Positioning in FX, Precious Metals and Equities
Commitments of Traders (CoT) report
Speculators continued to cut their long EUR positions. They also increased their short GBP position.
The biggest increase was in long MXN, which is probably a bet that former VP Biden will win the election and improve relations with Mexico.
Overall, speculators have been reducing their overall USD short position recently. This has largely been achieved by cutting their EUR long, which is after all far and away their biggest position. But compared with a month ago, they’ve also cut their long JPY and reduced their short GBP positions significantly. On the other hand, they’ve also gotten significantly more long CHF and MXN.
Their long MXN positions is still tiny relative to what it has been in the past, so there’s plenty of room for them to build on it.
Asset managers vs leveraged funds
Hedge funds added to their long AUD positions, which were already their longest position. Do they know something about tonight’s Reserve Bank of Australia meeting that I don’t? They also cut their long GBP and their short CAD & JPY positions. They increased their long MXN positions but nothing major.
Asset managers were pretty boring. No big moves. But while hedge funds were busy cutting their GBP longs, asset managers were cutting their GBP shorts. Maybe both sides are just taking risk off the table as the Brexit talks come down to the wire.
Retail investors too cut their long EUR positions, but they increased their long JPYs while cutting their long AUDs. Here too they cut back risk on GBP, nearly closing out their short GBP position (which wasn’t very big to start with).
Risk reversals (RR)
There were some unusually large moves in the risk reversals over the last week. The market must be looking for an increase in volatility, what with the US elections and the several central bank meetings this week.
The AUD/JPY and EUR/JPY risk reversals widened out considerably, indicating that people think JPY could gain on AUD and EUR. But the USD/JPY RR barely budged. On the other hand, the EUR/USD risk reversal almost went to zero from 0.46, indicating that people are less concerned about the euro rising vs USD and think it’s almost even odds which way the pair moves from here. AUD/USD and NZD/USD RRs also went further negative, indicating concerns about AUD and NZD falling vs USD.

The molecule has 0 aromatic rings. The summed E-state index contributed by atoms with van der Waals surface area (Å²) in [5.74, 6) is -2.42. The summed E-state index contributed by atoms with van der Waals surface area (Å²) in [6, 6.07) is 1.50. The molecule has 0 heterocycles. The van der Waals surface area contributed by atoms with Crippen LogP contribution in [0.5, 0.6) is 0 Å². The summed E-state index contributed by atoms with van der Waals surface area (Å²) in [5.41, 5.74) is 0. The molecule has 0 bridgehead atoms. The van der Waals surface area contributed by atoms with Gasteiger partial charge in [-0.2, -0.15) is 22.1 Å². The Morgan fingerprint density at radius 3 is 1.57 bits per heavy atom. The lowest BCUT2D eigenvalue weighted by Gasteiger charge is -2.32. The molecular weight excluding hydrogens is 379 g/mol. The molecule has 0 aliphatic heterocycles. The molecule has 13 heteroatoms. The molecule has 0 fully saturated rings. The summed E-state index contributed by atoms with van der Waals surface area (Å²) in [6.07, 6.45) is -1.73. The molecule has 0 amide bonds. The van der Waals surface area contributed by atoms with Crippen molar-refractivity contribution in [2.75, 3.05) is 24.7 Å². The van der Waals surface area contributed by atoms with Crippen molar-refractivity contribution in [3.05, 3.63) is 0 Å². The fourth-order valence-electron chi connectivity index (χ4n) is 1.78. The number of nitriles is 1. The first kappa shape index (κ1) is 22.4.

As mentioned above, the market is pricing in a sharp increase in volatility over the next week. The biggest change was in AUD/JPY, with AUD/USD and NZD/USD also seeing a big change. It’s notable that USD/JPY implied volatility doubled, but the risk reversal (above) barely changed. None of the pairs that I follow saw a decline in implied vol.
Gold & Silver
Speculators barely changed their positions at all in either gold or silver.
Retail investors on the other hand added to their gold positions (+7.4%) while cutting their silver a bit (-2.2%)
Gold & silver risk reversal
The gold risk reversal fell (+2.16 from +2.32) while the silver RR rose (+5.78 from +5.62) but neither move was significant. Both were continuations of the recent trend.
Equities: Put/call ratios
Even as stock markets had their worst weeks in several months last week, the S&P 500 and the DAX put/call ratios both fell while the NASDAQ put/call ratio stayed largely the same. This suggests that the market isn’t concerned that the week’s fall represents a major turning point.
American Association of Independent Investors (AAII) Bull/Bear ratio
The AAII bull/bear ratio was at zero, which means the number of bullish investors is exactly equal to the number of bearish investors. It’s oscillated around that level for the last three weeks. The AAII commented: Optimism among individual investors about the short-term outlook for stocks declined modestly as pessimism rebounded…Bullish and bearish sentiment are tied for the first time since January 2019. Even though tied, optimism remains below average and pessimism remains above average.